Playing to the Home Crowd: Veterans Performing for a British Audience

08/06/2016 17:07 | Updated 13 June 2016


MINEFIELD is a theatre production which brings together veterans of the Falkland Islands/Islas Malvinas war on a stage 8,000 miles from the remembered battlefield. Combining our real lives and stories with fiction and performance to create a piece of theatre directed by Lola Arias.

Sporting lore has it that playing before a home crowd raises morale and improves performance, but I've been worried sick about performing in front of a British audience and veterans of the Falklands War in particular.

I get giddy with excitement when I think about performing in Germany, Greece and Argentina, but I've never felt so alone as I felt during rehearsals in Hackney, London. Ten days later, the day before the opening night at Brighton Dome, a terrible feeling of sadness overwhelmed me and I found myself bursting into tears, which I masked by feigning to read a newspaper.

The anxiety I was feeling did not escape the notice of Lola Arias and her team. Indeed, I had expressed my concerns and worries when I began to complain about the use of the pronoun 'I' instead of 'We'; for men from a military background, talking about the experience of war in the first person is distasteful, if not down right dishonourable. Two days before opening at the Royal Court Theatre, London, I was again beset by a feeling of utter loneliness.

In contrast, I was never so happy as I was during rehearsals in Buenos Aries. When not rehearsing, I was giving talks on the British infantry experience of the Falklands / Malvinas War. I gave presentations to: doctors and unionists working at a pediatric hospital; school children and their teachers, and to a packed theatre audience comprised of Argentine Veterans and their families. A couple of weeks earlier, Malvinas Day 1 April, I was in the little town of San Andres de Giles with David Jackson, where we were confronted by 700 oil torch bearing VGM (Veterano Guerra Malvinas). That evening I met men of 602 and 603 Commandos, men who I was once to sent pursue and to kill, men who shot my friend through the chest during the fighting at Top Malo House. Those men, former enemies, were the first Falklands War veterans I had spoken to since leaving the Royal Marines in 1986. I would occasionally bump into other British veterans but I never discussed the war with them or how I felt about it.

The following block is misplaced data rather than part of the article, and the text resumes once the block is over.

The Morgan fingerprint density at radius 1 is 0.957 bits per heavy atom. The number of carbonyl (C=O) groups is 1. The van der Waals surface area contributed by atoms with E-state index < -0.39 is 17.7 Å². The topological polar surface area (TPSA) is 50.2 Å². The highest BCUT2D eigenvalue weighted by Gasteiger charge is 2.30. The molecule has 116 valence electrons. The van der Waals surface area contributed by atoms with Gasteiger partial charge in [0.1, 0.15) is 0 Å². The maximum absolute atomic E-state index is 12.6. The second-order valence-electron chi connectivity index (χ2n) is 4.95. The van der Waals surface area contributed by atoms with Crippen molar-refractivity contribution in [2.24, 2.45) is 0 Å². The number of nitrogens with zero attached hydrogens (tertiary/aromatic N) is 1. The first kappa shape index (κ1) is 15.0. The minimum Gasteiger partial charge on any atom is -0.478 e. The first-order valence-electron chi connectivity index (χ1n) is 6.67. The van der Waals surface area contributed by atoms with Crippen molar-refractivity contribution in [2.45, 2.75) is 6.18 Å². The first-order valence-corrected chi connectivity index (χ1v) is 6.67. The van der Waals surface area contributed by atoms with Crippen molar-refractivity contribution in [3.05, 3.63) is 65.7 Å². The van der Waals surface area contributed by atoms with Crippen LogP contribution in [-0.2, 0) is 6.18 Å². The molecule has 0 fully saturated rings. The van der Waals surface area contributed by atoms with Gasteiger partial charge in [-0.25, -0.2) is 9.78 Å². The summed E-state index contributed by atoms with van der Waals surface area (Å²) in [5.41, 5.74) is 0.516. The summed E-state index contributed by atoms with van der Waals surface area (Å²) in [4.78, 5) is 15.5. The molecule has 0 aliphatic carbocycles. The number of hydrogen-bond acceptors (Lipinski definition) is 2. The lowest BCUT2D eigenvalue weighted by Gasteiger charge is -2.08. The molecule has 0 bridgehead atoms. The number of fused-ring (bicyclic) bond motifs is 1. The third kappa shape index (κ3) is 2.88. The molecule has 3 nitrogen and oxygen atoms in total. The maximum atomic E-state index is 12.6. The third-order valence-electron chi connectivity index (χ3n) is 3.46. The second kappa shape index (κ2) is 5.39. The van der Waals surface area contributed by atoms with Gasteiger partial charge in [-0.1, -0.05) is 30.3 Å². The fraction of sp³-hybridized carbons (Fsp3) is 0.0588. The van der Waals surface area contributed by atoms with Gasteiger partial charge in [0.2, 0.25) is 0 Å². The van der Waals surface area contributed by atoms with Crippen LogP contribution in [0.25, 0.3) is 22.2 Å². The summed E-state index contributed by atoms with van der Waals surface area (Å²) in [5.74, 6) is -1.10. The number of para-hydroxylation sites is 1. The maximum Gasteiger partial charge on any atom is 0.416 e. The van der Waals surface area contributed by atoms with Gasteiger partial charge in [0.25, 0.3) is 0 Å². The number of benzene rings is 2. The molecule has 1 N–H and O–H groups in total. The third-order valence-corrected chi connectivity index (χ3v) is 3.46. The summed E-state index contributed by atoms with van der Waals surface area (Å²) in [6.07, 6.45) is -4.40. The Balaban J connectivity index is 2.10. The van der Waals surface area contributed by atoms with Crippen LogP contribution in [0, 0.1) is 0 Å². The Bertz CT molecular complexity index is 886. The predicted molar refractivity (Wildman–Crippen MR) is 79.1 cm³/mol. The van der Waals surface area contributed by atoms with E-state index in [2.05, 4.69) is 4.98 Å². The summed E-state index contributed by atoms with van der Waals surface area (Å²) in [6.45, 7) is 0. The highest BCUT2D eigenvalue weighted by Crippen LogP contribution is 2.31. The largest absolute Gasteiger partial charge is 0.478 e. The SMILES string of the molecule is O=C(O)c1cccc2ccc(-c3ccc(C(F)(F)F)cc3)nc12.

The philosopher George Simmel once wrote in praise of the 'stranger', describing how the stranger is both 'near' and 'far away' at the same time. My relationship to those Malvinas veterans could not be better described. One socially useful role the stranger takes is to be the recipient of 'confession without fear'. I wrote in my diary that Lola was my 'stranger' and I burdened her and Luz Algranti with my 'confessions' of war, of being sexual abused, and my dread of performing in front of the home crowd, of being judged by them. Lola and the production team have responded with openness, kindness and good advice. They are no longer strangers, but trusted friends and colleagues. And today, as I write this short essay, I feel ready to open my arms to the home crowd.

MINEFIELD plays at the Royal Court Theatre until 11 June as part of LIFT '16 a